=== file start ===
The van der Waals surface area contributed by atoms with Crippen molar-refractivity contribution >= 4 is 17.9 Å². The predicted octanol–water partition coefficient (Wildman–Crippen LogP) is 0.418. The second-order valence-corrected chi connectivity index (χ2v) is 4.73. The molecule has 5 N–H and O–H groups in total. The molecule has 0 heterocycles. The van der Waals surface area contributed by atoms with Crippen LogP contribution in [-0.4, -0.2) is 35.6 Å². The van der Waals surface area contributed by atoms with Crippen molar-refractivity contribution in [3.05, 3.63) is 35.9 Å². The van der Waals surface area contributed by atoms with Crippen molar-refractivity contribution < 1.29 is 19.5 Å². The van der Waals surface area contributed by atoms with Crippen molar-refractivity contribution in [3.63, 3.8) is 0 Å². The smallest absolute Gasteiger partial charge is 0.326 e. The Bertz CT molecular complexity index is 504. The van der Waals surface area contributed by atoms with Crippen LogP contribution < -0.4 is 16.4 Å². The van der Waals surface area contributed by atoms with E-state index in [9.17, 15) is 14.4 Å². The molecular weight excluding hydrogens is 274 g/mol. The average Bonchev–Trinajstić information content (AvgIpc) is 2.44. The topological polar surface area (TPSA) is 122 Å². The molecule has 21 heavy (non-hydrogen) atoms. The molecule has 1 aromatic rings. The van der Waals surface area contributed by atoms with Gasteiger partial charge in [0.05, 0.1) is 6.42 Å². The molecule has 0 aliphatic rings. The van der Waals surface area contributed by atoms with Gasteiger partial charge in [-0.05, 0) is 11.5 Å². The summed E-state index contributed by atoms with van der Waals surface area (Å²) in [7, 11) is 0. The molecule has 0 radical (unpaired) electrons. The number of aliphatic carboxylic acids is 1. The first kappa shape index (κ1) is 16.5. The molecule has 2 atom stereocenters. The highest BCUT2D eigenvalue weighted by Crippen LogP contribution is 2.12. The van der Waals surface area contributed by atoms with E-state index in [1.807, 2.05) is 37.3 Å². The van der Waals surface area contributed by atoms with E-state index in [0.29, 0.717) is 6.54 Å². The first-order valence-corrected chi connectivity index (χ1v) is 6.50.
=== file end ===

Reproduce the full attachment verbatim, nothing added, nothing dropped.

The van der Waals surface area contributed by atoms with Crippen molar-refractivity contribution >= 4 is 17.9 Å². The predicted octanol–water partition coefficient (Wildman–Crippen LogP) is 0.418. The second-order valence-corrected chi connectivity index (χ2v) is 4.73. The molecule has 5 N–H and O–H groups in total. The molecule has 0 heterocycles. The van der Waals surface area contributed by atoms with Crippen LogP contribution in [-0.4, -0.2) is 35.6 Å². The van der Waals surface area contributed by atoms with Crippen molar-refractivity contribution in [3.05, 3.63) is 35.9 Å². The van der Waals surface area contributed by atoms with Crippen molar-refractivity contribution < 1.29 is 19.5 Å². The van der Waals surface area contributed by atoms with Crippen molar-refractivity contribution in [3.63, 3.8) is 0 Å². The smallest absolute Gasteiger partial charge is 0.326 e. The Bertz CT molecular complexity index is 504. The van der Waals surface area contributed by atoms with Crippen LogP contribution < -0.4 is 16.4 Å². The van der Waals surface area contributed by atoms with E-state index in [9.17, 15) is 14.4 Å². The molecular weight excluding hydrogens is 274 g/mol. The average Bonchev–Trinajstić information content (AvgIpc) is 2.44. The topological polar surface area (TPSA) is 122 Å². The molecule has 21 heavy (non-hydrogen) atoms. The molecule has 1 aromatic rings. The van der Waals surface area contributed by atoms with Gasteiger partial charge in [0.05, 0.1) is 6.42 Å². The molecule has 0 aliphatic rings. The van der Waals surface area contributed by atoms with Gasteiger partial charge in [-0.05, 0) is 11.5 Å². The summed E-state index contributed by atoms with van der Waals surface area (Å²) in [7, 11) is 0. The molecule has 0 radical (unpaired) electrons. The number of aliphatic carboxylic acids is 1. The first kappa shape index (κ1) is 16.5. The molecule has 2 atom stereocenters. The highest BCUT2D eigenvalue weighted by Crippen LogP contribution is 2.12. The van der Waals surface area contributed by atoms with E-state index in [1.807, 2.05) is 37.3 Å². The van der Waals surface area contributed by atoms with E-state index in [0.29, 0.717) is 6.54 Å². The first-order valence-corrected chi connectivity index (χ1v) is 6.50.